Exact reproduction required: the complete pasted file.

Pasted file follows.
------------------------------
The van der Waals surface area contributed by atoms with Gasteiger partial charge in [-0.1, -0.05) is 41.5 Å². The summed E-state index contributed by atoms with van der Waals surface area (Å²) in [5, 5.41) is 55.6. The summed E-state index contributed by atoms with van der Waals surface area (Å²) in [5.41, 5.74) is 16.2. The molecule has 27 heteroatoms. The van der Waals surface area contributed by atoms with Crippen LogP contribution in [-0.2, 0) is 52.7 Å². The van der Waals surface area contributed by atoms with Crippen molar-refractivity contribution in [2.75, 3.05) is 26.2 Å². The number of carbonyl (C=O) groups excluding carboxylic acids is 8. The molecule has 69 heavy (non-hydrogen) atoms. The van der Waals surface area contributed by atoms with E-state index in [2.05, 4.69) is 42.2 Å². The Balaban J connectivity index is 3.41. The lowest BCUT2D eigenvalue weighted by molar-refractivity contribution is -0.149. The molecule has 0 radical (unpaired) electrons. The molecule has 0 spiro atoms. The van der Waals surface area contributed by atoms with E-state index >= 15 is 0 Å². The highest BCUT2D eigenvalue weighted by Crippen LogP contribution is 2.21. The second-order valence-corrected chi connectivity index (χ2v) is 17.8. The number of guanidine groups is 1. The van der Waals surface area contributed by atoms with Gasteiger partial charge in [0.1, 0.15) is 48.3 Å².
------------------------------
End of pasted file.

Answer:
The van der Waals surface area contributed by atoms with Gasteiger partial charge in [-0.1, -0.05) is 41.5 Å². The summed E-state index contributed by atoms with van der Waals surface area (Å²) in [5, 5.41) is 55.6. The summed E-state index contributed by atoms with van der Waals surface area (Å²) in [5.41, 5.74) is 16.2. The molecule has 27 heteroatoms. The van der Waals surface area contributed by atoms with Crippen LogP contribution in [-0.2, 0) is 52.7 Å². The van der Waals surface area contributed by atoms with Crippen molar-refractivity contribution in [2.75, 3.05) is 26.2 Å². The number of carbonyl (C=O) groups excluding carboxylic acids is 8. The molecule has 69 heavy (non-hydrogen) atoms. The van der Waals surface area contributed by atoms with E-state index in [2.05, 4.69) is 42.2 Å². The Balaban J connectivity index is 3.41. The lowest BCUT2D eigenvalue weighted by molar-refractivity contribution is -0.149. The molecule has 0 radical (unpaired) electrons. The molecule has 0 spiro atoms. The van der Waals surface area contributed by atoms with E-state index >= 15 is 0 Å². The highest BCUT2D eigenvalue weighted by Crippen LogP contribution is 2.21. The second-order valence-corrected chi connectivity index (χ2v) is 17.8. The number of guanidine groups is 1. The van der Waals surface area contributed by atoms with Gasteiger partial charge in [0.1, 0.15) is 48.3 Å².